Literary Hook: Runner-up is a 'Pearl' of Wisdom

This week’s column features a runner-up in The Rock River Poetry and Prose Contest held this year. You’ve probably heard the expression, “Out of the mouths of babes.” This story illustrates that saying. We liked its clarity, its sparse details, the simple but poignant dialogue, and its message: Grown-ups, be careful. Kids recognize hypocrisy when they see it.

“Pearl in a Foul Oyster World” by Phyllis Warady of Green Valley, Calif., is a short story written in first person from the view of a mother teaching her young son the difference between borrowing and stealing. In the process, she learns a lesson herself.

‘Pearl in a Foul Oyster World’

“You found it, Kevin?” Doubtful eyes combed the gold Stingray bicycle. “Where?”

“At school.”

Kevin squinted up at me from where he rested on his haunches while he worked to loosen a bolt with his grandfather’s wrench. “You’ve got it all wrong, Mom. Nobody wants it. If they did, they wouldn’t have left it laying around the school ground for days.”

“You may be right,” I conceded. “Just the same, I want you to take it back. Immediately.”

“Gee, Mom, do I have to? After all the work I’ve done?”

“Bikes are expensive, son. It has to belong to someone.”

“You think that because it’s beginning to look like something. You didn’t see it when it was all wrecked out. Seat hanging off. Sissy bars loose. Please, Mom, can’t I keep it?”

“The fact remains, it’s not your property. Don’t you see, taking what doesn’t belong to you is stealing.”

“Stealing?” Angry tears squeezed from the corners of large smoke-grey eyes. “But Mom, I didn’t steal it. I found it!”

His lips set in a grim, determined line. Everything about my 7-year-old son struck me as stubborn. Even his hair. It grew in clumps that kept popping up every which way—no matter how often it was brushed into a smooth line.

“Kevin, you’ll have to make an honest effort to find out who that bike belongs to.”

Renewed hope flickered in his eyes. “You mean if I turn this bike in to lost and found, and nobody claims it, I get to keep it?”

“If it works out that way, yes.”

“Oh, boy!”

His grin the epitome of jaunty exuberance, Kevin whistled as he wheeled the bike off toward the school. My heart went out to him. He truly believed the owner of the bike wouldn’t claim it. But the odds were against it.

A few nights later, Kevin sought me out.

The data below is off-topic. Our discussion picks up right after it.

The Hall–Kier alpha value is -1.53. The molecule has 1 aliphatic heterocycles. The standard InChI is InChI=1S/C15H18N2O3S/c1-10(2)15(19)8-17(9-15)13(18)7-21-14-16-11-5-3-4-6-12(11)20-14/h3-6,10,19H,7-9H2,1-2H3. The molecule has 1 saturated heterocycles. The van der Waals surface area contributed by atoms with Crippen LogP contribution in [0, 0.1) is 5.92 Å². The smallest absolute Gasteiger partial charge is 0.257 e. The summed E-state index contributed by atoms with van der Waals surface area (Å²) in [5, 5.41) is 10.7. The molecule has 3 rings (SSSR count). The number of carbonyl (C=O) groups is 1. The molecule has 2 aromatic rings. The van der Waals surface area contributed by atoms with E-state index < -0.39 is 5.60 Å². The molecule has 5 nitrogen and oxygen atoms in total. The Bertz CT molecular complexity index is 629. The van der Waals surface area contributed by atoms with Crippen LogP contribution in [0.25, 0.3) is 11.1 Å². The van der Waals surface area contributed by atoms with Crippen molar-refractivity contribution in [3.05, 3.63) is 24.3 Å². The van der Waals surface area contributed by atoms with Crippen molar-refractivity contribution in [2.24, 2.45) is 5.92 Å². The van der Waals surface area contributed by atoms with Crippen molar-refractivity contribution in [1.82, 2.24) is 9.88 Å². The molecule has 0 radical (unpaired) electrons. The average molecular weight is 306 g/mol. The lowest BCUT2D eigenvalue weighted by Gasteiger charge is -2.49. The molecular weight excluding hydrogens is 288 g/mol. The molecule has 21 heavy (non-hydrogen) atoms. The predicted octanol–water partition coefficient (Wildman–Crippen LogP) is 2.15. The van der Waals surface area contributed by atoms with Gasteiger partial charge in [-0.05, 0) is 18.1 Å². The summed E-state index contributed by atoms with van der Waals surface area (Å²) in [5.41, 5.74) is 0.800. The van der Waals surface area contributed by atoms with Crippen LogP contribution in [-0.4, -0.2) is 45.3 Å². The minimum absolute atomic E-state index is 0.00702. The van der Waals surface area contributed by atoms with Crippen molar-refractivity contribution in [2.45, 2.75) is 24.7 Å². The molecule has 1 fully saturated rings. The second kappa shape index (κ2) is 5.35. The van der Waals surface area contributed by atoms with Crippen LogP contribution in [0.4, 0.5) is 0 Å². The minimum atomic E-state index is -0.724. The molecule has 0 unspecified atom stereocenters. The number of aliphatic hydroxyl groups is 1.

“Um,” I said, “you smell like soap.”

“‘Course I do. Just took a shower.” He frowned. “You know, Mom, I’ve been thinking.”

“About the bike?” It had been reclaimed soon after Kevin turned it in.

“Yes, but about other things, too.”

“Oh? What other things?”

“That bathmat beside the tub. The one you took from the motel where we stayed last summer. I’ve been thinking over what you said the other day, Mom, and I don’t think it was such a good idea.” Kevin spoke hesitantly, watching my facial expression with trepidation as though he were walking a tightrope, and one false step would send him tumbling.

“What I mean is, in a way, it’s like me taking the bike.”

Stunned, I stared at him fresh and clean, his stubborn mop of hair still damp from his shower. I choked back a startled laugh.

He’s only a kid. How dare he presume to judge me?

His mother. Everyone collected souvenirs, didn’t they? In all likelihood, the motel hadn’t missed the bathmat. Or if they had, they’d deducted it from their income taxes.

A searing light from on high pierced my flabby defense. Did I consider myself an exception to the values I struggled to instill in Kevin?

“I’ll bet,” he continued, in a tone of kindly understanding, “you never thought taking that bathmat was stealing, did you, Mom? Just like I didn’t think bringing home a wrecked-out bike was either.”

Because he took such infinite care not to hurt me any more than necessary for my own good, I forgave the trace of triumph in his voice.

“You’re right,” I admitted, once I’d managed to swallow a painful obstruction at the base of my throat. “I should never have taken that bathmat. It wasn’t my property. Guess I talked myself into it like you did that bike.”

Kevin’s face reflected profound relief, as though at last he had it all sorted out. “That’s what I thought, Mom.”

I reached down and gave him a quick hug, acutely conscious that the day would soon come when Kevin would feel too grown-up to allow it.

Christine Swanberg is a local author and poet who has written several books of poetry and formerly wrote a column called “The Writer’s Garret” for this newspaper.

From the Oct. 25-31, 2006, issue

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